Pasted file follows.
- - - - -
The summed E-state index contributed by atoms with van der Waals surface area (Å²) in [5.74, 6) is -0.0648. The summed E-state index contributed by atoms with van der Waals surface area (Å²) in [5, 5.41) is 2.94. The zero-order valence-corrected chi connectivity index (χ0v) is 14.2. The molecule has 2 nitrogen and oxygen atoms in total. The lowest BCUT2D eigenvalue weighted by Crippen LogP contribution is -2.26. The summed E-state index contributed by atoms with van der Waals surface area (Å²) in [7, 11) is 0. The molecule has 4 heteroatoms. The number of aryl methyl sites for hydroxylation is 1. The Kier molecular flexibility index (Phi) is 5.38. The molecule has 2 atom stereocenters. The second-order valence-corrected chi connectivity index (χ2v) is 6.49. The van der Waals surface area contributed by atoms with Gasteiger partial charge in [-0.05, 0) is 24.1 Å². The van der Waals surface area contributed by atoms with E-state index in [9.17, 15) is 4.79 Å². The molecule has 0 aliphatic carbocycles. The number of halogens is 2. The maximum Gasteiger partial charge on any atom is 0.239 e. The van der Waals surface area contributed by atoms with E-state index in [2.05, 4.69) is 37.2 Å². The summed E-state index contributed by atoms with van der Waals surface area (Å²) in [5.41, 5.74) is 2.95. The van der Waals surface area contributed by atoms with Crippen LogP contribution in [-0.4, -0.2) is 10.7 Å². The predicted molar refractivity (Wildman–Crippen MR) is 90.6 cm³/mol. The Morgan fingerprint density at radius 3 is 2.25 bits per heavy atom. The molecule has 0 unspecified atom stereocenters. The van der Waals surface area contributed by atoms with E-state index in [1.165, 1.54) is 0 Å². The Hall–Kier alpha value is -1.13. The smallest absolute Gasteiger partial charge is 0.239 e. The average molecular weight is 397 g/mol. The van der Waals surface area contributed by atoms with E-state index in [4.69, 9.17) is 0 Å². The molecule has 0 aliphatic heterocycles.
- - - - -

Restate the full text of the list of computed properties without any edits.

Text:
The summed E-state index contributed by atoms with van der Waals surface area (Å²) in [5.74, 6) is -0.0648. The summed E-state index contributed by atoms with van der Waals surface area (Å²) in [5, 5.41) is 2.94. The zero-order valence-corrected chi connectivity index (χ0v) is 14.2. The molecule has 2 nitrogen and oxygen atoms in total. The lowest BCUT2D eigenvalue weighted by Crippen LogP contribution is -2.26. The summed E-state index contributed by atoms with van der Waals surface area (Å²) in [7, 11) is 0. The molecule has 4 heteroatoms. The number of aryl methyl sites for hydroxylation is 1. The Kier molecular flexibility index (Phi) is 5.38. The molecule has 2 atom stereocenters. The second-order valence-corrected chi connectivity index (χ2v) is 6.49. The van der Waals surface area contributed by atoms with Gasteiger partial charge in [-0.05, 0) is 24.1 Å². The van der Waals surface area contributed by atoms with E-state index in [9.17, 15) is 4.79 Å². The molecule has 0 aliphatic carbocycles. The number of halogens is 2. The maximum Gasteiger partial charge on any atom is 0.239 e. The van der Waals surface area contributed by atoms with E-state index in [2.05, 4.69) is 37.2 Å². The summed E-state index contributed by atoms with van der Waals surface area (Å²) in [5.41, 5.74) is 2.95. The van der Waals surface area contributed by atoms with Crippen LogP contribution in [-0.4, -0.2) is 10.7 Å². The predicted molar refractivity (Wildman–Crippen MR) is 90.6 cm³/mol. The Morgan fingerprint density at radius 3 is 2.25 bits per heavy atom. The molecule has 0 unspecified atom stereocenters. The van der Waals surface area contributed by atoms with E-state index in [1.165, 1.54) is 0 Å². The Hall–Kier alpha value is -1.13. The smallest absolute Gasteiger partial charge is 0.239 e. The average molecular weight is 397 g/mol. The van der Waals surface area contributed by atoms with E-state index in [4.69, 9.17) is 0 Å². The molecule has 0 aliphatic heterocycles.